Thursday 7 September 2017
Eduardo Reyes argues that lawyers can work with HR to promote equality and diversity in their organisation.
Like most In-House Perspective readers I work in a large, complex building: it has three postal addresses, and the legal and human resources (HR) departments are located at opposite ends.
Traditionally in a large organisation the journey between the two offices was made by one or other department when a problem arose. For example, an employment lawyer was needed when the mechanisms available in the ‘softer’ world of HR were not sufficient.
In today’s workplace, however, there are sound reasons why the in-house legal department should take a more strategic role in employment/HR matters. In a well-run organisation there are several reasons why this is important, which are not just down to points of law.
In-house lawyers should push, nicely, for a greater role in HR because they can bring insight from experiences of how work-based relations have gone wrong, based on a longer-than-average corporate memory; because their ‘ringside seat’ within the organisation gives them a fairly objective insight into the way it works; and because they are involved in, or are aware of, relevant debates within the legal community on matters such as improving equality and diversity.
Let’s take the last point. We are all familiar with the ease with which non-lawyers turn to legalistic and cumbersome language when asked to express an agreement or the terms of something: you can feel the fear in their ‘drafting’ of being held responsible for a situation.
The involvement of a lawyer in this process may give non-lawyers the confidence to reflect other aims more effectively – such as a ‘policy’ that reflects the organisation’s values.
‘"Here is the rule we are setting," a lawyer has the authority to pitch in and say. "Now, does it match our stated values?"’
The point is well made by Rachel Reeves, who runs a consultancy advising law firms on their transgender employment policies (Global Butterflies). A policy, she points out, is ‘your shop front’.
The ideal is a ‘positive statement’. ‘Some … are quite cold,’ she says, whereas employment policies ‘should be written in a really positive, living and vibrant way’. When a lawyer stands behind that rewrite, their colleagues’ confidence in the approach increases.
That is especially the case where a policy relates to diversity, but there is a broader application. HR policies can read as if the workforce is not trusted. If that mistrust is well placed, it is reasonable to ask the more fundamental question: why are we employing people we do not trust?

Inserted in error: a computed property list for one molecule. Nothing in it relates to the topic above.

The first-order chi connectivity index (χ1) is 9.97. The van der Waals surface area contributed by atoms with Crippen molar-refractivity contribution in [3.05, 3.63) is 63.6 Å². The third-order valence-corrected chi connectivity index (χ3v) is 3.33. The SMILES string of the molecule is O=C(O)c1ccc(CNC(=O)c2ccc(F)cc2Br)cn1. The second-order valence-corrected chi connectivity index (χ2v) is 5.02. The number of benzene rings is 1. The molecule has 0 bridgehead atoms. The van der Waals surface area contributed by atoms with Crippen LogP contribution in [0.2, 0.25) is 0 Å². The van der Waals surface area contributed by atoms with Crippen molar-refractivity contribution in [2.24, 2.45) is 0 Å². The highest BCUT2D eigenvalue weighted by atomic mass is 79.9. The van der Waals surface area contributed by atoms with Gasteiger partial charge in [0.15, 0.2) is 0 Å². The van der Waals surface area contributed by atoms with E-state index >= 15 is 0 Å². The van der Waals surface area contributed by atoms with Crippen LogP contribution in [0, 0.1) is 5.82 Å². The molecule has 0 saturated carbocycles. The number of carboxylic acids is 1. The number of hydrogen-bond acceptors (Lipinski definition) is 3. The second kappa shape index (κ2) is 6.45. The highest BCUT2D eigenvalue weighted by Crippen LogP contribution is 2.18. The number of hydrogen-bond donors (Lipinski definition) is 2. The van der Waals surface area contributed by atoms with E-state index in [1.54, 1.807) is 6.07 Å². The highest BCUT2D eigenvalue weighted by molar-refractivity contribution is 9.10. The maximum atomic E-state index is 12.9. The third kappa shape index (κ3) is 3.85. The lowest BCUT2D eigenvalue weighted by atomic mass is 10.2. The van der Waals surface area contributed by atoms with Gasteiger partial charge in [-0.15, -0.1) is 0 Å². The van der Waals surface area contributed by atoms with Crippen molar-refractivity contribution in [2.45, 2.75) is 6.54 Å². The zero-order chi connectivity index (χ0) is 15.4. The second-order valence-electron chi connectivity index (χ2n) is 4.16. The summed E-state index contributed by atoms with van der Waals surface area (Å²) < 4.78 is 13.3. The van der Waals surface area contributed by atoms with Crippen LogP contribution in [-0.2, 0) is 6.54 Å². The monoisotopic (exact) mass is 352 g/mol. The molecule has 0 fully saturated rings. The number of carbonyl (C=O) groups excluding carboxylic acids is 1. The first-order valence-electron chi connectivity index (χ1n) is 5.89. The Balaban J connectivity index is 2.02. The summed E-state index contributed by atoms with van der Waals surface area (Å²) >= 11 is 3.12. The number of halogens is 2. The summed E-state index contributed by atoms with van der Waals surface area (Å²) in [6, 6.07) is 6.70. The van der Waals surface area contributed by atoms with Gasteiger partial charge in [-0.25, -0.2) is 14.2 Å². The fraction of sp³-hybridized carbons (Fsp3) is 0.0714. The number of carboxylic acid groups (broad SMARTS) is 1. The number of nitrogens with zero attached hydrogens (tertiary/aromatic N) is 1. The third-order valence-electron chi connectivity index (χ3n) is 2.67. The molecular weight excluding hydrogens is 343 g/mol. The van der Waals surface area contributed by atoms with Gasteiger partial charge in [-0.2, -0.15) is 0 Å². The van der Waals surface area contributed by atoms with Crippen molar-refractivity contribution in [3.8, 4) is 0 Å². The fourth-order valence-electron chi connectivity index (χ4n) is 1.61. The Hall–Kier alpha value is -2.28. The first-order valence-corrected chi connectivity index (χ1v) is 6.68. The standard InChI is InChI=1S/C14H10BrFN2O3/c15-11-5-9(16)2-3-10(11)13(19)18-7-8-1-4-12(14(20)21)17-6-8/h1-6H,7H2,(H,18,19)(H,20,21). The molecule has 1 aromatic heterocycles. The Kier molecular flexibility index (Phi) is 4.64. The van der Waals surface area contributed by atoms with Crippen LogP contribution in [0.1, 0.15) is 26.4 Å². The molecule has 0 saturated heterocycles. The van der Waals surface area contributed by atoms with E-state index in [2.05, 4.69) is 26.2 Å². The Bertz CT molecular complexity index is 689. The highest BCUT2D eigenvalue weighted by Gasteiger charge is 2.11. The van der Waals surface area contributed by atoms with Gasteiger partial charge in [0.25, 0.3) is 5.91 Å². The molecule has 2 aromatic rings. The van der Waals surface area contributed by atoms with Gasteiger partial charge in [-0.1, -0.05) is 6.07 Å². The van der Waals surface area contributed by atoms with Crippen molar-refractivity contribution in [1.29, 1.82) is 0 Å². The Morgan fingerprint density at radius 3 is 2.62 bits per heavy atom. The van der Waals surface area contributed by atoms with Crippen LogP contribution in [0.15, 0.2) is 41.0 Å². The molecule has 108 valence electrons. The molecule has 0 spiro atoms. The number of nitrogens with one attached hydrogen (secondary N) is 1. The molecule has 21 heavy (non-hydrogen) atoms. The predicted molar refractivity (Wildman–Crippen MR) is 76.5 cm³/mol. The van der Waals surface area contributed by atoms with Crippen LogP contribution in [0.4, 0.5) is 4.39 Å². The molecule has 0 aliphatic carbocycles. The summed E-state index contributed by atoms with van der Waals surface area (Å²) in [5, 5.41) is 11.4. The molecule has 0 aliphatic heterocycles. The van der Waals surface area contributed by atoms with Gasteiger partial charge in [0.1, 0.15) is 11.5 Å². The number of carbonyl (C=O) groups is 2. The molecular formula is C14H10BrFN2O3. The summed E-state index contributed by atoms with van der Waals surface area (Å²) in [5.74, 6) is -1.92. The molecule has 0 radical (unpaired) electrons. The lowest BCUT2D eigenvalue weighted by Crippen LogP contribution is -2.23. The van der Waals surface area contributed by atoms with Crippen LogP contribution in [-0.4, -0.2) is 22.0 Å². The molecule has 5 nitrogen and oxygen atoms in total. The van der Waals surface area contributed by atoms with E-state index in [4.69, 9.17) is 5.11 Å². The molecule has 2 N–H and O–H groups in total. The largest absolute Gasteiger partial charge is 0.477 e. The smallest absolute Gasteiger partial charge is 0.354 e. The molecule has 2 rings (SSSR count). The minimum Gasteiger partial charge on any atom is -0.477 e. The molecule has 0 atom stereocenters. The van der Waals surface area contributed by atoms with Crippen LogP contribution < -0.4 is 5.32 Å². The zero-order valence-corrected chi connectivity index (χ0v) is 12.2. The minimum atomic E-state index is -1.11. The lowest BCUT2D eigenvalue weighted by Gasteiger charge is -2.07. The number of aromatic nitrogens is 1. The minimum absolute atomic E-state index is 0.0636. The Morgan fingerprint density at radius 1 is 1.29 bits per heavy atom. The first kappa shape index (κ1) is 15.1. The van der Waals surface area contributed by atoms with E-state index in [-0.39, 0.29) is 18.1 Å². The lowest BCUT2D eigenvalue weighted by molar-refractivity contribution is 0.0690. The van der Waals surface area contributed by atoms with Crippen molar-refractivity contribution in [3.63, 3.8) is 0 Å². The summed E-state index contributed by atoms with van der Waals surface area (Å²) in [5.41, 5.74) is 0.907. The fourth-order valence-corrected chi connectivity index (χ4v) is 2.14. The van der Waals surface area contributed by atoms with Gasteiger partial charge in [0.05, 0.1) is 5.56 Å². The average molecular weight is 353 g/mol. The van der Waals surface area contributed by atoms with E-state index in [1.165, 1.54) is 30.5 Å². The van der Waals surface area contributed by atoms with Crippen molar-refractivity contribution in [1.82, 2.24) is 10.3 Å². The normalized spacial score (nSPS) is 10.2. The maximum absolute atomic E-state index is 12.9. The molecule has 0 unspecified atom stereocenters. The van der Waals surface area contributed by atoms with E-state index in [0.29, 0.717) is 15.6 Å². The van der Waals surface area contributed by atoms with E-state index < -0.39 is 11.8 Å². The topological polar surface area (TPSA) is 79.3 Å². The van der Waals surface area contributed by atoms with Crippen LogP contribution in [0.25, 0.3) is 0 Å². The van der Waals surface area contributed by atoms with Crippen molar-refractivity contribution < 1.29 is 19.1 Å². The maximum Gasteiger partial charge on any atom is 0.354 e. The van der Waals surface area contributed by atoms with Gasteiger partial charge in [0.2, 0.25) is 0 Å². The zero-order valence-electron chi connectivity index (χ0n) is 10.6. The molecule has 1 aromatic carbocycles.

A proactive approach by the legal department to asking such questions and learning lessons from HR matters also recognises the legal team’s function as the ‘corporate memory’, in an era when chief executives might change every three years.
‘We take reconciliation and mediation… very seriously,’ says Liza Battat, head of the employment law function for at Aon UK. Before positions harden into litigation, there is a chance to look at ‘the periphery that goes around somebody who is bringing a claim’. An employee, for example, may have valid points they have ‘not been able to articulate’, which relate to matters the organisation should address. External counsel may not be the best lawyers to ensure such points are followed up.
When in-house lawyers review the details of a possible dispute in the context of a corporate restructure, they can uncover errors in commercial judgement – at a point in time when those errors can be fixed.
Alan O’Rourke, Assistant General Counsel at Oath, recalls scenarios where ‘you’ve got remote managers who don’t know the individuals and they don’t necessarily know the local business case… and they make remote decisions’. Here a redundancy consultation, where lawyers are viewing the detail, can be much more than going through the motions.
The in-house legal team are also in a position to ‘sense-check’ the response to headline news, often based on their own experience of tackling issues around equality and diversity in the legal profession.
An example that springs to mind is the recent European Court of Justice judgment on wearing religious headscarves at work. A joint judgment in the cases of two women, from Belgium and France, who were dismissed for refusing to remove their headscarves, was delivered earlier this year.
The court said: ‘An internal rule of an undertaking which prohibits the visible wearing of any political, philosophical or religious sign does not constitute direct discrimination.’ The employers were G4S, Belgium and Micropole, France.
Cue, a fairly hysterical response on all sides – and the assertion in sections of the media that the result would be a headscarf ‘ban’.
Not so, lawyers who have had involvement in promoting equality and diversity can counter. They will know the lengths that firms they instruct have gone to, to create a ‘safe’ space by being outwardly diverse.
That will include having staff and fee earners who wear headscarves, and perhaps a rainbow flag on the front reception desk (as happens at Gowling WLG). ‘Here is the rule we are setting,’ a lawyer has the authority to pitch in and say. ‘Now, does it match our stated values?’
Eduardo Reyes is features editor of The Law Society Gazette and a former editor of
In-House Lawyer Magazine.